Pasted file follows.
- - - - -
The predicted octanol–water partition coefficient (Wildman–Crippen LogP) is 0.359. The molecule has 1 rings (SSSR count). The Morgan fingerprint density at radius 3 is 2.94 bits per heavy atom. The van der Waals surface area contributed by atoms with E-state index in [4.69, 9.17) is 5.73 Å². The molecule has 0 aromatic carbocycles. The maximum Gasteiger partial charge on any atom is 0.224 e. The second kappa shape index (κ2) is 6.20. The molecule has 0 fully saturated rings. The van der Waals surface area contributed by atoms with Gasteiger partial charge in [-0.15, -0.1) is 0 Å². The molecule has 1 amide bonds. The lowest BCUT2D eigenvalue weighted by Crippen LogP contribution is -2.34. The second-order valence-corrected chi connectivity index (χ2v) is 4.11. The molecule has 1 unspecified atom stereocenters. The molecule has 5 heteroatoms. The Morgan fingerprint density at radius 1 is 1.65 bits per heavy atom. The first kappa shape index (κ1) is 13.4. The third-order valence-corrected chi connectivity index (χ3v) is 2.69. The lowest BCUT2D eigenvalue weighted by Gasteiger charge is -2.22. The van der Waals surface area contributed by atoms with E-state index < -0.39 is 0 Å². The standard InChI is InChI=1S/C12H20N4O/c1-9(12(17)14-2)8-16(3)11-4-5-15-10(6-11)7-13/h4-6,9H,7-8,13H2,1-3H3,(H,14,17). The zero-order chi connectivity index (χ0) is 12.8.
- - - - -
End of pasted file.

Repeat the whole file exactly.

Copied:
The predicted octanol–water partition coefficient (Wildman–Crippen LogP) is 0.359. The molecule has 1 rings (SSSR count). The Morgan fingerprint density at radius 3 is 2.94 bits per heavy atom. The van der Waals surface area contributed by atoms with E-state index in [4.69, 9.17) is 5.73 Å². The molecule has 0 aromatic carbocycles. The maximum Gasteiger partial charge on any atom is 0.224 e. The second kappa shape index (κ2) is 6.20. The molecule has 0 fully saturated rings. The van der Waals surface area contributed by atoms with Gasteiger partial charge in [-0.15, -0.1) is 0 Å². The molecule has 1 amide bonds. The lowest BCUT2D eigenvalue weighted by Crippen LogP contribution is -2.34. The second-order valence-corrected chi connectivity index (χ2v) is 4.11. The molecule has 1 unspecified atom stereocenters. The molecule has 5 heteroatoms. The Morgan fingerprint density at radius 1 is 1.65 bits per heavy atom. The first kappa shape index (κ1) is 13.4. The third-order valence-corrected chi connectivity index (χ3v) is 2.69. The lowest BCUT2D eigenvalue weighted by Gasteiger charge is -2.22. The van der Waals surface area contributed by atoms with E-state index < -0.39 is 0 Å². The standard InChI is InChI=1S/C12H20N4O/c1-9(12(17)14-2)8-16(3)11-4-5-15-10(6-11)7-13/h4-6,9H,7-8,13H2,1-3H3,(H,14,17). The zero-order chi connectivity index (χ0) is 12.8.